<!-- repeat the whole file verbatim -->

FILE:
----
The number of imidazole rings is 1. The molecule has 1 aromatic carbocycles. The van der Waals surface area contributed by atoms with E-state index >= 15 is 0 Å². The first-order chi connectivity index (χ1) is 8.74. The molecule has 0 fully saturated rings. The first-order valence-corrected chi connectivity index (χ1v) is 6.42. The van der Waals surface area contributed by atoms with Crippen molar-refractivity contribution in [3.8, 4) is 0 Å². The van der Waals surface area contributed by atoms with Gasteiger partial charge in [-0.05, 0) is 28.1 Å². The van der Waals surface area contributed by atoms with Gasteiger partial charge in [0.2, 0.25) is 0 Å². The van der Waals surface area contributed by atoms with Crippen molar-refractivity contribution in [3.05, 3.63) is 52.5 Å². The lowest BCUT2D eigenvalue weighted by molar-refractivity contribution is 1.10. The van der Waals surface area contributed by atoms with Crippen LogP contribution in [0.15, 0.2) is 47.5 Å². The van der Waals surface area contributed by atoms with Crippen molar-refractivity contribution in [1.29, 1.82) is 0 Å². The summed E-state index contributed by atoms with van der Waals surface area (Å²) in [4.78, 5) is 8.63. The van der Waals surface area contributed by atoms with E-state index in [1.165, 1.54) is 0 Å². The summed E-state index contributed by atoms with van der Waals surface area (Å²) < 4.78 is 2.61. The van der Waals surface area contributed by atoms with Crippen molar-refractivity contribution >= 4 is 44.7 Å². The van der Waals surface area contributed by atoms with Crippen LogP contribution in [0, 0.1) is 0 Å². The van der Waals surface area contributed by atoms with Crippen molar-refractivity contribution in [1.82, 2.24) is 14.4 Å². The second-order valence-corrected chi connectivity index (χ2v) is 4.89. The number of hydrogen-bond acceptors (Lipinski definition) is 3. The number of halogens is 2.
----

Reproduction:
The number of imidazole rings is 1. The molecule has 1 aromatic carbocycles. The van der Waals surface area contributed by atoms with E-state index >= 15 is 0 Å². The first-order chi connectivity index (χ1) is 8.74. The molecule has 0 fully saturated rings. The first-order valence-corrected chi connectivity index (χ1v) is 6.42. The van der Waals surface area contributed by atoms with Crippen molar-refractivity contribution in [3.8, 4) is 0 Å². The van der Waals surface area contributed by atoms with Gasteiger partial charge in [-0.05, 0) is 28.1 Å². The van der Waals surface area contributed by atoms with Gasteiger partial charge in [0.2, 0.25) is 0 Å². The van der Waals surface area contributed by atoms with Crippen molar-refractivity contribution in [3.05, 3.63) is 52.5 Å². The lowest BCUT2D eigenvalue weighted by molar-refractivity contribution is 1.10. The van der Waals surface area contributed by atoms with Crippen LogP contribution in [0.15, 0.2) is 47.5 Å². The van der Waals surface area contributed by atoms with Crippen molar-refractivity contribution in [1.29, 1.82) is 0 Å². The summed E-state index contributed by atoms with van der Waals surface area (Å²) in [4.78, 5) is 8.63. The van der Waals surface area contributed by atoms with E-state index in [1.165, 1.54) is 0 Å². The summed E-state index contributed by atoms with van der Waals surface area (Å²) < 4.78 is 2.61. The van der Waals surface area contributed by atoms with Crippen molar-refractivity contribution >= 4 is 44.7 Å². The van der Waals surface area contributed by atoms with Crippen LogP contribution in [0, 0.1) is 0 Å². The van der Waals surface area contributed by atoms with Crippen molar-refractivity contribution in [1.82, 2.24) is 14.4 Å². The second-order valence-corrected chi connectivity index (χ2v) is 4.89. The number of hydrogen-bond acceptors (Lipinski definition) is 3. The number of halogens is 2.